Your firm lacked controls to assure the integrity of (b)(4) used in the manufacturing of your drug products. For example, your firm utilized software (i.e., (b)(4)) for the retention of data, including your drug product formulations and the quarantine and release status of drug products. This software is also used to document the completion of manufacturing steps on batch records, including (b)(4) amounts, manufacturing activities, and calculations. You stated to our investigator that this (b)(4) software was not validated and lacked audit trails.

In addition, your firm lacked adequate controls to ensure that actions are attributed to authorized individuals with unique and unshared login credentials. For example, our investigator observed that the login credentials of employee, (b)(4), were used to document the completion of several manufacturing activities on two drug product batch records dated March 17, 2021, and July 19, 2021. However, you stated to our investigator that (b)(4) has not been employed at the company since September 2019. Further, it was observed that login credentials including “(b)(4)” and “(b)(4)” were used to document the completion of several manufacturing activities. You stated to our investigator that these login credentials were shared by multiple employees. Shared login credentials are unacceptable, as this practice prevents the identification of specific individuals accessing a controlled system.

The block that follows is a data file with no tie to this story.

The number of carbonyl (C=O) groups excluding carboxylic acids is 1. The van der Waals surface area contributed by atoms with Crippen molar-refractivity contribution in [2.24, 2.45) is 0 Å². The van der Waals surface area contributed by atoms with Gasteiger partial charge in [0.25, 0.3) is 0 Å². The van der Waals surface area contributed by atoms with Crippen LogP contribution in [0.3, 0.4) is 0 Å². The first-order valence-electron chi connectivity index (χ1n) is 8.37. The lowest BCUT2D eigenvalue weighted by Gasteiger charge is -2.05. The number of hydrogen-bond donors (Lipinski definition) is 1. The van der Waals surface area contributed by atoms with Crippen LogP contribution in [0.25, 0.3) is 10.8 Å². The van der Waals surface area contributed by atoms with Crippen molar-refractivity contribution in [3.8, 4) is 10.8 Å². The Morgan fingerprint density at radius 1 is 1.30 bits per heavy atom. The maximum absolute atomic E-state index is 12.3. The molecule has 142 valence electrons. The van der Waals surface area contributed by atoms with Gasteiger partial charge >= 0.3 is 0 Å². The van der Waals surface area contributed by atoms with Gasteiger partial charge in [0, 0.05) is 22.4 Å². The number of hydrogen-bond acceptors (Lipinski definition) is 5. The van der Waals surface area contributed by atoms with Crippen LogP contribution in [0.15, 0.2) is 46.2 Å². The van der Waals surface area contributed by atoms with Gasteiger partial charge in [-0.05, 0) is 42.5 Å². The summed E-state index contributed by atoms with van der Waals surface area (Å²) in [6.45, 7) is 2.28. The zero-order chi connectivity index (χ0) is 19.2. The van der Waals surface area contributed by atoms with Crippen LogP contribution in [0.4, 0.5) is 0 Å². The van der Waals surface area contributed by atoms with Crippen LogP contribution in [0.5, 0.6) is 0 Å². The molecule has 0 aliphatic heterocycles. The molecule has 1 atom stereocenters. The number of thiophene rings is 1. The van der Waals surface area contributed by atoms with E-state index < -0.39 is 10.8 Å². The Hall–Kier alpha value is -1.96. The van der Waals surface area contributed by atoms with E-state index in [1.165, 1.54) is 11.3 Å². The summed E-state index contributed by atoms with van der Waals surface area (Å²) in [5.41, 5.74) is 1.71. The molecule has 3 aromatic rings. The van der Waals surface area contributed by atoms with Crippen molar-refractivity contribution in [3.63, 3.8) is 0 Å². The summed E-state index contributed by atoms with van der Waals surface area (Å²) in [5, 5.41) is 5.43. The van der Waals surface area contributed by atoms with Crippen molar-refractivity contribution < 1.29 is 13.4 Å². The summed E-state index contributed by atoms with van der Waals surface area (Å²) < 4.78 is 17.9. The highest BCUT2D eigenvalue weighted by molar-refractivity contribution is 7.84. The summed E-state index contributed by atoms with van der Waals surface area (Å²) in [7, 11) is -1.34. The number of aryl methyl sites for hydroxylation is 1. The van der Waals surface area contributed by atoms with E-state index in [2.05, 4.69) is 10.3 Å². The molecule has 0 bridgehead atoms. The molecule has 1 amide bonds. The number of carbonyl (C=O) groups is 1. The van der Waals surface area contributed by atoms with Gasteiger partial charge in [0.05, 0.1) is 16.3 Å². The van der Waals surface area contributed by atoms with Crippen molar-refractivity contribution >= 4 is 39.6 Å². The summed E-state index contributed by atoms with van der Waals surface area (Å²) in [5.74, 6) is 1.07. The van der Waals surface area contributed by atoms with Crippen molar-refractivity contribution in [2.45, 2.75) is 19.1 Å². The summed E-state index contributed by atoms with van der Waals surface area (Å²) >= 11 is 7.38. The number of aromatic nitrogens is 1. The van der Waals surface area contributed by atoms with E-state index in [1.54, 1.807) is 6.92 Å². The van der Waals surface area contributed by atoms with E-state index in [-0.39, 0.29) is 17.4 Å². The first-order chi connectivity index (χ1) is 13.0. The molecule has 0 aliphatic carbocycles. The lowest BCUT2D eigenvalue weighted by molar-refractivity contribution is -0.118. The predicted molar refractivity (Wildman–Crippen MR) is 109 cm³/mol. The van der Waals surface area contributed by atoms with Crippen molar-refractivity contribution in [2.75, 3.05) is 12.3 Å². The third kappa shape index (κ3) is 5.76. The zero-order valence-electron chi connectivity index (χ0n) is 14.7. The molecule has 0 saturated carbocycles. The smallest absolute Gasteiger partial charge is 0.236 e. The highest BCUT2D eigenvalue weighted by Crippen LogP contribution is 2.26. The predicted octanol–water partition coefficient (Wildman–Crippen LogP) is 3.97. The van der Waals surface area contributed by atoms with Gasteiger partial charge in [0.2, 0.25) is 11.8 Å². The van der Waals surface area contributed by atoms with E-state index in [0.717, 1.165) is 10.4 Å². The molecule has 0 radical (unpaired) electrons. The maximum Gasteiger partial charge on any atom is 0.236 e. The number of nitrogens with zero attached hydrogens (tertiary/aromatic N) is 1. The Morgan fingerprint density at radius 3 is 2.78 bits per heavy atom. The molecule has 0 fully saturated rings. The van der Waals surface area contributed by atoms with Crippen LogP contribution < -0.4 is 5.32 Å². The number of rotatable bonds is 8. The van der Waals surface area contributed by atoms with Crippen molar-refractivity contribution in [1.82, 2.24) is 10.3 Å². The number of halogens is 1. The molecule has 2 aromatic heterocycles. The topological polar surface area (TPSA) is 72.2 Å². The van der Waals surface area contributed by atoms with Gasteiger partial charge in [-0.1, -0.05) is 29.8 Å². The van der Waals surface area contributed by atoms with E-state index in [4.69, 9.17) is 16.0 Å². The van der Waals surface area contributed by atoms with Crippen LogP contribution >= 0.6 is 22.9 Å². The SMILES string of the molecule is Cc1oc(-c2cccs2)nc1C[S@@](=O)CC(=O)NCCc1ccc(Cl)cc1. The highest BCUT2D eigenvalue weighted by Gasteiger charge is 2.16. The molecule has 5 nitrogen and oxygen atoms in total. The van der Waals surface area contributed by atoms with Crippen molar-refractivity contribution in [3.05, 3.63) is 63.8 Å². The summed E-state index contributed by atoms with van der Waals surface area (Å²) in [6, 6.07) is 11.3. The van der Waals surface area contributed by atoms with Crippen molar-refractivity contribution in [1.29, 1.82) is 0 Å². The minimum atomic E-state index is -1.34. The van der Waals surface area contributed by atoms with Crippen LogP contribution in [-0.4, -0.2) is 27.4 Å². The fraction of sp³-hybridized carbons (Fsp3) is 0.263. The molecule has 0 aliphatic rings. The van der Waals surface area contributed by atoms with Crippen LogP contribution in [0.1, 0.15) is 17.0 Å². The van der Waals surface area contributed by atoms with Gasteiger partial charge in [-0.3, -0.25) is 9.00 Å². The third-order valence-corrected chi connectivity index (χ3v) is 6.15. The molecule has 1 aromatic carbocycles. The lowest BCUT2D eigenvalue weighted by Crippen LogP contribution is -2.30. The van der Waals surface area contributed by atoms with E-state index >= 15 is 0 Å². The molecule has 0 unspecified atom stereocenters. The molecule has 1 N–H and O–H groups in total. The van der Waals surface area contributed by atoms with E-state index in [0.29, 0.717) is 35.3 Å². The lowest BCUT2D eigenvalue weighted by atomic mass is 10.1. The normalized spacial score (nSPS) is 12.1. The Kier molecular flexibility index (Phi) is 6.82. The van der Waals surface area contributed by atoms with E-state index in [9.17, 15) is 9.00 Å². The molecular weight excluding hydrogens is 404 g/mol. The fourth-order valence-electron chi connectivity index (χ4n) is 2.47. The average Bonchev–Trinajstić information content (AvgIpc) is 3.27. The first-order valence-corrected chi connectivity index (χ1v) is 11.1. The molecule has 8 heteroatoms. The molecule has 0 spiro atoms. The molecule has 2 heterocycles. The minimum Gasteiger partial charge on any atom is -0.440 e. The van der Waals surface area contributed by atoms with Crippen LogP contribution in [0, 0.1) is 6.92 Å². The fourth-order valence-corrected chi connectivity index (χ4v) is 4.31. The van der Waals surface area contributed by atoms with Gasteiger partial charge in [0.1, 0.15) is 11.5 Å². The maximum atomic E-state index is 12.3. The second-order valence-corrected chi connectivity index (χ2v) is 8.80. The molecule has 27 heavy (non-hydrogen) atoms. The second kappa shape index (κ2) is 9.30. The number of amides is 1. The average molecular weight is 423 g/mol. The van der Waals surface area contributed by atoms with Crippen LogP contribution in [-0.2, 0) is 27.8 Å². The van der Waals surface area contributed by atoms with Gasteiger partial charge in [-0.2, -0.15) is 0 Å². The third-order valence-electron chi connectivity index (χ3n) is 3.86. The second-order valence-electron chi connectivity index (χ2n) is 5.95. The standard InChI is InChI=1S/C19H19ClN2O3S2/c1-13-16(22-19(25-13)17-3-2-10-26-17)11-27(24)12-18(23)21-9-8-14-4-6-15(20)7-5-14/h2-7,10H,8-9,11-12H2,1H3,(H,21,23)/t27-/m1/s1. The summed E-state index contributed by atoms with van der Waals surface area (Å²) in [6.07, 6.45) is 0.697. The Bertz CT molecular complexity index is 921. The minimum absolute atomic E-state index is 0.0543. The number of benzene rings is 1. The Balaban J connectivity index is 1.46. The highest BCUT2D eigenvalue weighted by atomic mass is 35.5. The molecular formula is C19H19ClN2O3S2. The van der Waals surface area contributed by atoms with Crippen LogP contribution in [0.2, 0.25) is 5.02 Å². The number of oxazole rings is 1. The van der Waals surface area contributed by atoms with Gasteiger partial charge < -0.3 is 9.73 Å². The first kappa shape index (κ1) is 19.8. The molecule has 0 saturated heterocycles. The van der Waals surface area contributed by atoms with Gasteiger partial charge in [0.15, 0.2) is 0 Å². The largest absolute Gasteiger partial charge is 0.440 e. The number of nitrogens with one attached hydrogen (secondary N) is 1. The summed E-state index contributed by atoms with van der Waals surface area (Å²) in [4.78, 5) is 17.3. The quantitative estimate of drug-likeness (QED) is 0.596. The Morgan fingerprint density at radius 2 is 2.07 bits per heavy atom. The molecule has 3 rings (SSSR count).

Your quality system does not adequately ensure the accuracy and integrity of data to support the safety, effectiveness, and quality of the drugs you manufacture. See FDA’s guidance document Data Integrity and Compliance With Drug CGMP for guidance on establishing and following CGMP compliant data integrity practices at https://www.fda.gov/media/97005/download.